As a lawyer, I am not one who readily gives opinions on the best way to educate kids. To me, so much environmental education seems focused on asking young people to solve the problems that older generations like mine have created. But telling a third grader it is his or her job to save the planet or prevent the next BP Oil Spill is a burden no child should have to bear.
A great new education program called Grades of Green focuses on how each child can reduce his or her own impact on the planet, and in the process often educates parents about the issues too.
The program began when parent-volunteers decided to develop a hands-on, sustainability program at local schools in Southern California. They started with the simple idea of making environmental protection second nature in young minds -- by making it fun and easy.
Take Trash-Free Tuesdays, for example. How simple is it to pack a lunch that doesn't generate extra trash? Leave out the zip-lock bags, use reusable containers, and think about the food you pack and give to your kids. And what if the school put the same thought into the meals it prepares? By doing so, families and schools can greatly reduce the amount of trash they generate -- and they can save money at the same time.
At Grand View Elementary School in Manhattan Beach, California, where they combined Trash-Free Lunches with Campus Composting, the school has reduced its lunchtime waste by 90%, from 30 bags a day to just three bags. That is a remarkable achievement, and it all started by just focusing on one day of the week and then expanding efforts. The program reinforces the notion that explaining things in bite-sized pieces creates a simple and effective learning environment.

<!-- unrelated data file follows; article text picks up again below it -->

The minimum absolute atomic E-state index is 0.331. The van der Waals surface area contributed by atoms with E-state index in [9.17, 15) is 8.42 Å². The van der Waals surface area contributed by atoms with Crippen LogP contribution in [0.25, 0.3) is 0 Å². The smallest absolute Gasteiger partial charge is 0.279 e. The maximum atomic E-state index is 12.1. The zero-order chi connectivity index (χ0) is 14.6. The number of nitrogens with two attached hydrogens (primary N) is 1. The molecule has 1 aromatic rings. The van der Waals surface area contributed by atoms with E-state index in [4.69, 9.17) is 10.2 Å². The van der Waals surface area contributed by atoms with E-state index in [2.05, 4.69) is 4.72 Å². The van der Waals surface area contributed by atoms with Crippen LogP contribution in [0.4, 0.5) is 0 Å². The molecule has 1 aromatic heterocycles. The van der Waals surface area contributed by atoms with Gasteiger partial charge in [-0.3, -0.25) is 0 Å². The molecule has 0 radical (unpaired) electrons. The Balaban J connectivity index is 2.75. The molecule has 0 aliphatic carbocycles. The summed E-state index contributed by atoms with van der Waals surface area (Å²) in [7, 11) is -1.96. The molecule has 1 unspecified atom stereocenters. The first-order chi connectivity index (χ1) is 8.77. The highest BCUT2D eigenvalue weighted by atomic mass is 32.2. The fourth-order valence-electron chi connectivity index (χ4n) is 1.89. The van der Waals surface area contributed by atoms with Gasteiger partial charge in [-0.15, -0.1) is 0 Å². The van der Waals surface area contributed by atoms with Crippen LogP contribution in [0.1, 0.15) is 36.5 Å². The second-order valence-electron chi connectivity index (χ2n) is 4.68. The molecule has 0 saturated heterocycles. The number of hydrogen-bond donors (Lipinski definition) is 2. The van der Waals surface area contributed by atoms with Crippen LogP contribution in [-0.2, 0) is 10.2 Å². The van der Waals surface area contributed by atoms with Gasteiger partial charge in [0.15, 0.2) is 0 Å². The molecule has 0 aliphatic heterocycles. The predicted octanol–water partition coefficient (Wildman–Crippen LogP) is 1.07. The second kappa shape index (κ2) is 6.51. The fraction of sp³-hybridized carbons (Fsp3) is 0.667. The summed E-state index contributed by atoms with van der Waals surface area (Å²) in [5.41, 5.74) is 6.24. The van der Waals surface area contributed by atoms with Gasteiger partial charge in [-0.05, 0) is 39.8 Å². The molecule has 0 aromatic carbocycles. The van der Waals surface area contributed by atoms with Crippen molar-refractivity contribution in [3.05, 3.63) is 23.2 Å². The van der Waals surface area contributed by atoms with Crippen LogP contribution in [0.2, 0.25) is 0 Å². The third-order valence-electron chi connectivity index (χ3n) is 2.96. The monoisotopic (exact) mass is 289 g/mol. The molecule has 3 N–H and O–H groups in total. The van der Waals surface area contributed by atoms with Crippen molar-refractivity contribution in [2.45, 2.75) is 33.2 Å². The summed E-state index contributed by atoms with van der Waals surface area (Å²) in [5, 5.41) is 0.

Students at Grand View Elementary School show off their lunchtime composting unit.
Like Tuesday, each day of the week has a special meaning in the classroom:
Make a Difference Mondays (Do something Monday to help the environment)
Trash Free Tuesdays (Bring a lunch that doesn't generate trash)
Walk to School Wednesdays (Walk or wheel to school)
[de]Tox Thursdays (Spotlight toxic chemicals and offer natural alternatives)
Freaky Fridays (Spotlight how students can get involved with global causes)
In this way, kids can be exposed to ideas without being overwhelmed with the complexity of environmental issues. Start slow and ramp things up as everyone gets comfortable. What's more, each of the lesson plans contains specific, step-by-step instructions for the tool or activity, including photos, video clips, helpful products, and artwork to provide schools with immediate start-up capability.
Of course, not all of these actions are easily duplicated in every school. In many communities, kids can't walk to school alone or have too far to travel, so taking the bus or carpooling is the only option. But the point is that if every child is given the opportunity to think each day about how to live in a more environmentally friendly way, then we can all make a collective difference and grow to be better stewards of the planet.
The Grades of Green program has already won the acclaim of the U.S. EPA, receiving its 2009 Environmental Award , and won the U.S. Mayoral Conference "National" Award for Successful Public/Private Partnership.
I am delighted to be joining the Board of Directors of Grades of Green and am excited to learn more about all the things young people are doing to make a difference for our environment. I am sure I will learn a lot.
Follow Steve Fleischli on Twitter: www.twitter.com/NRDCWater